by Kathie England

Truth and Trust

“Ranting is not journalism!”
Those were the words of Ann Curry, an American journalist for the past 30 years and the final speaker at TEDx Portland on April 21, 2018.
Journalism, described by Curry as a “noble calling,” is about truth and trust. The motive of journalism is the public good.
An informed citizen has the responsibility to seek truth.
Curry invited us to ask ourselves, as informed citizens, whether the stories we hear and read are real. She offered seven questions for us to ask ourselves in determining whether a story is real.

  • Are no other news organizations reporting the same thing?
  • Is this being reported by an organization you don’t know?
  • Does the article lack a publication date?
  • Is it billed as a “must read” in the headline?
  • Does the story confirm your opinion neatly?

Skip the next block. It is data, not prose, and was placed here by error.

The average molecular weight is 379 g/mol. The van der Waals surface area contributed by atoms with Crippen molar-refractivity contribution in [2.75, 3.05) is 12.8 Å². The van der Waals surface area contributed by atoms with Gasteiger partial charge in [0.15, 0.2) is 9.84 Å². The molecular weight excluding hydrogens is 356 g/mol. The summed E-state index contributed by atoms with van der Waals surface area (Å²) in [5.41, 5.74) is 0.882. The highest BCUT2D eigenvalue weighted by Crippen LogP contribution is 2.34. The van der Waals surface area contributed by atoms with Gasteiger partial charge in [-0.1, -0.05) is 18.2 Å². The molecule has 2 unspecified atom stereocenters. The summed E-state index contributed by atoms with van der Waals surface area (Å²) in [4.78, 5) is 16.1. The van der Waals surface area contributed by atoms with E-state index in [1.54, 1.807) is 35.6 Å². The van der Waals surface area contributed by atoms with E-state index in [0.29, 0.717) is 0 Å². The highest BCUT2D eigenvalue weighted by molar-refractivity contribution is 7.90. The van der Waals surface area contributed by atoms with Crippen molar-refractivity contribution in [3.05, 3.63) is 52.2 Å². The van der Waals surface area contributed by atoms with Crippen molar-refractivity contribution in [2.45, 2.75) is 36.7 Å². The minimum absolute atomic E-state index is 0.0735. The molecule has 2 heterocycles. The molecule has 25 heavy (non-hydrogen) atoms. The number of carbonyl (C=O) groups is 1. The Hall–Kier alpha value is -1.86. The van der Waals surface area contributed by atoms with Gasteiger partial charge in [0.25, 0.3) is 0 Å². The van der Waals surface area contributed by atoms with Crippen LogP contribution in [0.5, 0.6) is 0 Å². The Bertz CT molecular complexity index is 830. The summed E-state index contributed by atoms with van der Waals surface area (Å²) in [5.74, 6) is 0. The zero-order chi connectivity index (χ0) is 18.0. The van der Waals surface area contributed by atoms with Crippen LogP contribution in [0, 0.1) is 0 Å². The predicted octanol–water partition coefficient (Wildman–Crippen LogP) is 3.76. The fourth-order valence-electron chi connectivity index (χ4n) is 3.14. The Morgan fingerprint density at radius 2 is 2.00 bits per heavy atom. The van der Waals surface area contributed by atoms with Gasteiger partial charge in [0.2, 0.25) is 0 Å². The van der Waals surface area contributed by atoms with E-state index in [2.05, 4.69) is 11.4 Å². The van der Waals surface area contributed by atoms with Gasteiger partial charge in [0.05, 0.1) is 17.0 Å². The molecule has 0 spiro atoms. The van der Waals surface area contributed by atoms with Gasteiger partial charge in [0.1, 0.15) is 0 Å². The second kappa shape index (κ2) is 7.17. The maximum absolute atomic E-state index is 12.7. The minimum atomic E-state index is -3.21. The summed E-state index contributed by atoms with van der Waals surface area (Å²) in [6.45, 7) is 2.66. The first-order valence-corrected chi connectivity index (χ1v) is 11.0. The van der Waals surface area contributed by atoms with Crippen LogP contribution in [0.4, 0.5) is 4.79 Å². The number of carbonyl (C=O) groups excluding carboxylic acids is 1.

• Is it in all caps? Are there a lot of exclamation marks?
  • Does it make you angry?

I just started reading We Were Eight Years in Power by Ta-Nehisi Coates. In the introduction to this book, Coates notes that when President Obama left office, “a majority of the opposition party did not believe he was a citizen.”
One of my favorite coaching questions is “What if…?”
What if those people who did not believe that President Obama is a citizen had asked themselves the questions Ann Curry posed?
What if we all took those small steps of asking ourselves Curry’s questions before we believe what we are reading and hearing is the truth?
“Ranting is not journalism!”